Researchers from the Hyundai Motor Company recently published a study about lithium-sulfur (Li-S) batteries, a promising next-generation energy storage technology. They focused on the effect that electrolyte choice has on Li-S battery performance, by replacing conventional ether-based mixtures with one that was sulfone-based. The Hyundai researchers claimed that this sulfone-based electrolyte improved Li-S battery capacity by more than 50%, reaching 715 mAh/g, and improved reversible capacity retention by more than 60%. This line of research is important, because performance degradation over extended cycling is one of the key problems that Li-S developers must overcome (see the report “Beyond Lithium-Ion: A Roadmap for Next-Generation Batteries” — client registration required).
Aside from the technical developments, which remain early stage (coin cells in this research from Hyundai), the work is important for three other reasons. Firstly, because Li-S batteries are so far from market, this work signals a long-term interest from Hyundai and Kia in plug-in vehicles and hybrids, areas where thus far they have not made much of an impact (see figure below). Secondly, it puts more automotive clout behind Li-S technology, a welcome change in an emerging landscape that has been start-up dominated to date, by the likes of Oxis Energy (client registration required) and NOHMs Technology (client registration required). Indeed, Hyundai has been working on Li-S for years, but it is not the only automaker active here: General Motors has been researching the technology, as well. Third, it adds another OEM to the list of players looking to go beyond lithium-ion batteries, joining the likes of Toyota (working on magnesium-ion batteries and solid-state designs) and Volkswagen (which is experimenting with lithium-air batteries).
The big question associated with this Li-S study is whether Hyundai Motors will put its money where its researchers’ mouths are: Bringing a fundamentally new battery chemistry to market will likely require not only billions of dollars in investment along the value chain, but also the singular vision of an automaker willing to commit to making a car around Li-S technology. For now, Hyundai is focusing more on fuel cell (client registration required) vehicle development and deployment. Nonetheless, clients with any interest or activity in Li-S batteries should consider Hyundai as a potential partner in this next-generation energy storage chemistry.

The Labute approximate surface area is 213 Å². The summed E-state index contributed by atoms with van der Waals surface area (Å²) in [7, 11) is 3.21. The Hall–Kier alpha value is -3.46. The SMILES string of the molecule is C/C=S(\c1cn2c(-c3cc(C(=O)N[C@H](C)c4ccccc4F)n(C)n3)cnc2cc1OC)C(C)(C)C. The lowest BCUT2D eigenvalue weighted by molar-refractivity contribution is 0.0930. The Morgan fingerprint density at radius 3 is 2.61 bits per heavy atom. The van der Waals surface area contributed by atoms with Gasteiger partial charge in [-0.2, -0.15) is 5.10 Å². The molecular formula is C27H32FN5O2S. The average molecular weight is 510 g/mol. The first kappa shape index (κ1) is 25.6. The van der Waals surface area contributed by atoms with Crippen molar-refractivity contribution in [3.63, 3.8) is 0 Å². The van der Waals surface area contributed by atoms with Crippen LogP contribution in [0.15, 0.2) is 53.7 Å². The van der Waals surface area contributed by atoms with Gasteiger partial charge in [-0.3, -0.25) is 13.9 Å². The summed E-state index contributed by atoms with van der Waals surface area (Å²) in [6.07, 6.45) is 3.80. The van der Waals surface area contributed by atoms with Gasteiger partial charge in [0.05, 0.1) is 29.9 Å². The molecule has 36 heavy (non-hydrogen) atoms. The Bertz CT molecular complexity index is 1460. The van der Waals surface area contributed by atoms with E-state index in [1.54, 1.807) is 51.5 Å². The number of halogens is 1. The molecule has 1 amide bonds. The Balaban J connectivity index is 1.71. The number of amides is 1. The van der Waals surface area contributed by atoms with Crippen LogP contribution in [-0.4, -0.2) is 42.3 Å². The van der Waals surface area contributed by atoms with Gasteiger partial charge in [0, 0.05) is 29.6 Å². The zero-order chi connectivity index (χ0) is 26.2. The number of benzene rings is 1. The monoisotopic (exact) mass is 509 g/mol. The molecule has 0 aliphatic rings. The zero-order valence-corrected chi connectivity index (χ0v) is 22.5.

Panasonic’s lithium-ion (Li-ion) battery division is resurgent: In Q2 2013, it
made about $40 million in profits, a turnaround from one year before, when it lost $20 million in Q2 2012. As a result, Panasonic will invest $200 million over the next year to expand its Li-ion production lines in Osaka and Kasai, making batteries destined for automotive applications.
The company’s improved Li-ion fortunes coincide with its customer Tesla Motors beginning to ship the Model S, an electric vehicle (EV) that packs a massive 60 kWh to 85 kWh worth of batteries. About 16,000 Model S units have been sold thus far, accounting for more than $400 million in revenues for Panasonic. Moreover, Panasonic has become the leading battery supplier for plug-ins and hybrids sold in the U.S. Its market share by capacity sold has increased to 54% during the last year, overtaking LG Chem and Nissan’s AESC in the process. This breakthrough has been four years in the making and involved Panasonic investing $30 million in Tesla in 2010.